Even after the rakyat have spoken through the ballot box, it is important to understand how gerrymandering limits the accountability of the government to the rakyat. To be clear, gerrymandering is bad for the rakyat regardless of who you support. Those who seek to be elected leaders offer themselves for the rakyat to choose. They should not choose who gets to vote for them.
There are many components of a functioning democratic process. Civic-minded Malaysians showed up in GE14 to ensure high voter turnout and a fair electoral process on election day. The next step is to understand how more subtle manipulations (prior to the actual election day) can affect the outcome of an election. These manipulations can be invisible, and even explained away as legitimate. However, the data reveals otherwise.
Since the process of redelineation can be manipulated for political gain, how do we ensure that those who draw the lines do so fairly? What is fairness?
A radical proposal
Aside from adhering to legal requirements placing constraints on how much redelineation can occur, a necessary ingredient for ensuring the government of the day serves the rakyat is to ensure the electoral process is competitive.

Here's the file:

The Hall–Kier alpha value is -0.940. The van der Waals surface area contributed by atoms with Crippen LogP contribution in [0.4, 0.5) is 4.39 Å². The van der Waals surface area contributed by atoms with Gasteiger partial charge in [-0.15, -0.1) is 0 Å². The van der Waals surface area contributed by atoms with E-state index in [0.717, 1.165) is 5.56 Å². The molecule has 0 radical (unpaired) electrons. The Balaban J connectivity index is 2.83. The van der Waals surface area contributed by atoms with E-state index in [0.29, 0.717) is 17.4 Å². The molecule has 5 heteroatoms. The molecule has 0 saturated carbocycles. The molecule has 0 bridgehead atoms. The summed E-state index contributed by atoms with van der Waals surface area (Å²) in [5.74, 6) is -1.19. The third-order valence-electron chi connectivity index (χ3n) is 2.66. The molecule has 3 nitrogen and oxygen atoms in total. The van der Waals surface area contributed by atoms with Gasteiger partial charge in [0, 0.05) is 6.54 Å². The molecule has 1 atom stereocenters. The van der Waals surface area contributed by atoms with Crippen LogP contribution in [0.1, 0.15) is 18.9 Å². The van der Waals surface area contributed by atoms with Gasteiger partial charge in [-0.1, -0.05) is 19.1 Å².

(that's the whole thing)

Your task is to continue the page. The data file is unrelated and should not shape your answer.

How do we ensure that any redelineation exercise is competitive? One proposal is to let the opposition coalition lead the efforts to redraw the lines. This idea has roots in game theory.
Parliament can provide the opposition coalition with sensible, quantifiable guidelines to prevent gerrymandering. With clear guidelines like a fixed number of seats, limits on the number of people within each constituency, population density, racial composition, and convexity (constituencies cannot be too irregularly shaped), an opposition can draw lines to help them regain power subject to constraints preventing them from doing so unfairly.
The government of the day will undoubtedly be unenthusiastic. What can they do to win after relinquishing power in the redelineation process? They become incentivized to serve the rakyat regardless of geography.
While this proposal is radical, there are more conventional approaches. A committee headed by the opposition coalition can be tasked with appointing the EC which in turn, is tasked with making elections as competitive as possible. Such setups are present all around the world and Malaysians should start thinking about how their participation in this exercise can lead to a more vibrant democracy.